Friedelehe , also known as Friedelschaft (from Middle High German friudiea "beloved"), is the name for a form of marriage from the early Middle Ages that was introduced to historical research by the German legal historian Herbert Meyer in the 1920s, but whose actual existence is controversial today. Peace marriages are said to have been characterized by the voluntary nature of both spouses, a lack of transfer of guardianship over the wife and absent relationships between the two families.
Friedelehe after Meyer
According to Herbert Meyer, defining characteristics of Friedelehe are:
- Friedel marriage was usually concluded between people from different classes, the wife almost always came from a lower class.
- Marriage was based on an agreement of will between a man and a woman; so both wanted to get married.
- A peace marriage came about solely through the public repatriation of the bride and the wedding night; the bride also received a morning gift .
- In contrast to Muntehe, the husband was not given guardianship (munt) over the wife by the bride's father ; often there were no relationships with the bride's family.
- The woman, like the man, had a right to seek a divorce.
- The children from a peace marriage were not under the control of the father, only the mother.
- Children from a peace marriage were initially fully entitled to inheritance; however, the increasing influence of the church weakened its position.
- Peaceful marriages made polygyny possible (polygamy).
- Muntehe and Friedelschaft could coexist (especially in the aristocracy ), which was later regarded as polygamy .
- A peace marriage could be converted into a muntie if the husband subsequently provided the bride's treasure.
The Friedelehe had been declared illegitimate by the Catholic Church in the 9th century. Nevertheless, remnants of this form of marriage have remained in the form of morganatic marriage ("marriage to the left hand") into modern times .
Criticism of Meyer's definition
More recent research, for example by Else Ebel , Karl Heidecker and Andrea Esmyol, reinforce the evidence that the "Friedelehe" could only be a research construct that arose from an incorrect interpretation of the source by Herbert Meyer . Andrea Esmyol, in particular, refuted her lover or wife? Concubines in the early Middle Ages the basic assumptions of Meyer's definition. Above all, the following points of criticism arise:
- After checking the Old Norse sources used by Meyer, Else Ebel cannot confirm his conclusions; in particular, she criticizes passages in text that have been taken out of context and whose meaning has been alienated.
- The text documents used by Meyer refer loud Esmyol all either Muntehen or concubinage , but allow no conclusion about the existence of a "Friedel marriage" as a freer form of marriage.
- The sources used by Meyer often come from times when, even in his own opinion, the “Friedelehe” no longer existed.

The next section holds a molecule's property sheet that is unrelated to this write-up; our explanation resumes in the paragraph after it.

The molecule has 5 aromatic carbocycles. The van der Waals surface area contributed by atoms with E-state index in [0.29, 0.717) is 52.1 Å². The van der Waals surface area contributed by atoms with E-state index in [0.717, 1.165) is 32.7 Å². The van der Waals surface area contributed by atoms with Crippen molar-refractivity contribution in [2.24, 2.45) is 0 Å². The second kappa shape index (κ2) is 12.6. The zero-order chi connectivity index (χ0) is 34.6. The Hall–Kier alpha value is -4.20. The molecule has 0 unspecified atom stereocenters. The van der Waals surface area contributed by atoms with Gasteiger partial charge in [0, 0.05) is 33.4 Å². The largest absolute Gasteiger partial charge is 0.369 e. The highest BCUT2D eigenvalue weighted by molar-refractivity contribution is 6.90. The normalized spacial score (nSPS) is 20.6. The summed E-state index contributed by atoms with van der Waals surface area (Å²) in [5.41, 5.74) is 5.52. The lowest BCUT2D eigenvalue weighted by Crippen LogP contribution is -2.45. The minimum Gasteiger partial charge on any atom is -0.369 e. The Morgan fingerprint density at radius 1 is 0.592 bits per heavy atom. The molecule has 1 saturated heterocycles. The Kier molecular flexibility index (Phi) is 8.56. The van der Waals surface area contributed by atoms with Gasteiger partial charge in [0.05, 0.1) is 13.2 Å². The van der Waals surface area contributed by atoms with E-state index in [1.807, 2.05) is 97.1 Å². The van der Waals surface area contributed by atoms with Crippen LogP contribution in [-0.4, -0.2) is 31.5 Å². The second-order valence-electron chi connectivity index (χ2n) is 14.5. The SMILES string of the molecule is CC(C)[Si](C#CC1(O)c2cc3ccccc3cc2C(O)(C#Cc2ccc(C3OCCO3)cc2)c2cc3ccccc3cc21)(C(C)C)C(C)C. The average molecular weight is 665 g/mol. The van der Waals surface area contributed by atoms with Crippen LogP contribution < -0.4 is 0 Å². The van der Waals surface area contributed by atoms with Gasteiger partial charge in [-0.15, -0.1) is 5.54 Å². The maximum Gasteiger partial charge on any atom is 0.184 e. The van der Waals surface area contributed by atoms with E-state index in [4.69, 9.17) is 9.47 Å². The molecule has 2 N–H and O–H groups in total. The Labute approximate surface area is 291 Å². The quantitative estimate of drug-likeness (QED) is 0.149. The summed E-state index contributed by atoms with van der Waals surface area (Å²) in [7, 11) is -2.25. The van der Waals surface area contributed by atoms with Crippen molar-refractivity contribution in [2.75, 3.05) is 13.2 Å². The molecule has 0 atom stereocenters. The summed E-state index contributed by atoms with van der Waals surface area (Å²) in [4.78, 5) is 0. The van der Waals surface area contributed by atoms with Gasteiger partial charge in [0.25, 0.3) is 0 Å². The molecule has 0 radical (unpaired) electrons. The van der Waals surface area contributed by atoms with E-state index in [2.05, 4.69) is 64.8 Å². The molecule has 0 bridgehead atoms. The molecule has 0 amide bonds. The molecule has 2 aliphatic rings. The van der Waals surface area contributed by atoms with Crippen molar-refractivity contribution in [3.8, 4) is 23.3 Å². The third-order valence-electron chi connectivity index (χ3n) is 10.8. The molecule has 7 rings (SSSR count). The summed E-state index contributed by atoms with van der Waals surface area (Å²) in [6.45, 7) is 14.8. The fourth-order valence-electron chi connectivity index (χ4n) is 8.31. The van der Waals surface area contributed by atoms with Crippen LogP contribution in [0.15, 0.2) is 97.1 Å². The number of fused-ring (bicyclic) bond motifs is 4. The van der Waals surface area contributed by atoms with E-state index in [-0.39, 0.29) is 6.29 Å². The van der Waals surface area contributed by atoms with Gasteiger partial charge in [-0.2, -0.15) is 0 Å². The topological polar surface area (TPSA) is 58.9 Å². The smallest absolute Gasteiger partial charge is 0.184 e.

The fact that Meyer's theory was nevertheless able to hold up in research for decades is due to its special field of origin: On the one hand, the period of the 19th and early 20th centuries characterizes the search for historical models for a more free choice of partners, and on the other, the time of the National Socialist regime for not questioning Meyer's theory any further - it corresponded too well to the National Socialist ideology that emphasized its Germanic heritage.
- Else Ebel: The cohabitation according to old-west Norse sources. Philological studies on the so-called "Friedelehe". In: Supplementary volumes to the Reallexikon der Germanischen Altertumskunde. Volume 8, Gruyter, Berlin 1993, ISBN 3-11-013925-1 .
- Andrea Esmyol: lover or wife? Concubines in the early Middle Ages. Böhlau, Cologne 2002, ISBN 3-412-11901-6 ( review by Martina Hartmann ).
- Heiner Lück : About the Sachsenspiegel. Stekovics, Dössel 2005, ISBN 978-3-89923-093-2 , pp. 53-56.
- Herbert Meyer : Friedel marriage and mother right. Böhlau, Weimar 1927 (the central work on "Friedelehe").
- Paul Mikat : Endowed marriage - right marriage. On the development of marriage law in Franconian times. Fränkischer, Opladen 1978.
- Will-Erich Peuckert : marriage. Women time. Man time. Saeterehe. Court marriage. Free marriage. Classen, Hamburg 1955, without ISBN.
- Thomas Olechowski : Legal history. Introduction to the historical foundations of law. 3rd, revised and expanded edition. Facultas, Vienna 2010, ISBN 3-7089-0631-4 , p. 305, no. 3205: B. Marriage law between state and church ( side view in the Google book search).
- Maike Vogt-Lüerssen : Everyday history of the Middle Ages: The Friedelehe. In: kleio.org: Everyday history of the Middle Ages. Own website, 2016, accessed on September 19, 2016 .
- contents by Will-Erich Peuckert: Ehe. Women's time - men's time ... (1955, 431 pages): LOVE AND MARRIAGE: Quod est? · Two · The from each other - WEIBERZEIT: The Mediterranean world · The great mother · Woman giving birth · The snake goddess · Incomprehensible world · Time of change - MEN'S TIME: Cattle farmers and heroes · Mouths · Teeth and arguments - SAETEREHE: Huldrenliebe · The camp in the hay · Woman and concubine · Yngvild Wangenschön and Gudrun - DIE HOFEHE: I am a farmer · Advertising and marriage · Richard Hallmann · The rehearsal nights · Kosmas and Damian · The night free season · The mother - FREE MARRIAGE: The peace or free marriage · Maibuhlschaften · The consense marriage .